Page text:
The Ontario Agricultural College at the University of Guelph will be hosting a one-day symposium on science and policy questions around raw milk on Tuesday April 22, 2014. Academics, industry and government representatives are expected to attend.
According to the event web page: “The goal of the conference will be to engage in discussions on the need for a structured and transparent process, to ensure that scientific research and knowledge are used to enable effective policy decisions. We are engaging a wide spectrum of global experts, who will use current policies relating to raw and pasteurized milk as the exploratory case study.”
Among the nine presenters will be Durham area farmer and raw milk advocate Michael Schmidt. Here’s Michael’s bio from the presenter page: Continue reading
“Nothing about the CFIA would surprise me”, said Karen Selick, in a comment on a recent post on The Bovine. Well, here’s another case in point. Why should different, and higher, standards apply for meats being exported to Japan, than for meats sold to Canadians? Do Canadians not matter? Are Japanese export customers more important than Canadians? Is that what the CFIA was thinking? For those who might have wondered, when they read the story in the media a few months ago about the massive recall of meat from XL Foods in Brooks, Alberta, how such a thing could happen in a plant where 40 some CFIA inspectors are on the job, the memo described in the story below may be the answer. However, the report on this scandalous memo is not exactly as “out there” as the original recall story. Merely a few column inches on page 3 of today’s paper.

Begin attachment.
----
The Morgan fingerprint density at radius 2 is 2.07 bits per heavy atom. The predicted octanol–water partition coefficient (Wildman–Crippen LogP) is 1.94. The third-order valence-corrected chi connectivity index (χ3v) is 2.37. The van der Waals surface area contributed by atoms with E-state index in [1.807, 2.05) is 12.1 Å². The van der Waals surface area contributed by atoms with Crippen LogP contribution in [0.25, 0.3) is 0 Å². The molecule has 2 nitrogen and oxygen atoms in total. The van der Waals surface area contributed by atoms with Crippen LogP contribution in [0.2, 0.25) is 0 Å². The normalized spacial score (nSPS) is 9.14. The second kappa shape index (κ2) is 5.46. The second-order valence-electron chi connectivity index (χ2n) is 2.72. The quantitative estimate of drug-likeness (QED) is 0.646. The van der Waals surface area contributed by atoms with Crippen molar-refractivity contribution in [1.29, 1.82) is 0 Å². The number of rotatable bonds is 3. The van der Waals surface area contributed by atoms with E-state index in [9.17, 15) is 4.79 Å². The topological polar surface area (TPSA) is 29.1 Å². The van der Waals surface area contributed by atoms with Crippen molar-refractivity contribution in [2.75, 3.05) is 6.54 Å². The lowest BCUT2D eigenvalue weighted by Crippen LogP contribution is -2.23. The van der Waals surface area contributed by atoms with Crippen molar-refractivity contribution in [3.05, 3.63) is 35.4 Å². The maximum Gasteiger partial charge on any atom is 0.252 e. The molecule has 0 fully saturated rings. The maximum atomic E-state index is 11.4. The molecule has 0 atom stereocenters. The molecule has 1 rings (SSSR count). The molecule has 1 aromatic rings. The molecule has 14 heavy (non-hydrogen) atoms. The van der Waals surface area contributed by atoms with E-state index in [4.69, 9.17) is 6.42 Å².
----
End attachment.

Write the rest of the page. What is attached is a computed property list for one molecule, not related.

From the Toronto Star newspaper:
“Federal beef inspectors were told to ignore contamination on carcasses being processed for sale to Canadians at the XL Foods plant.
A memo from a Canadian Food Inspection Agency (CFIA) meat hygiene supervisor obtained by CTV News instructed CFIA inspectors to closely examine carcasses being processed for shipment to Japan, but to ignore visible contamination on meat for Canadians.
“Our number 1 priority is to ensure this standard is met with Japan eligible carcasses,” said the memo. Continue reading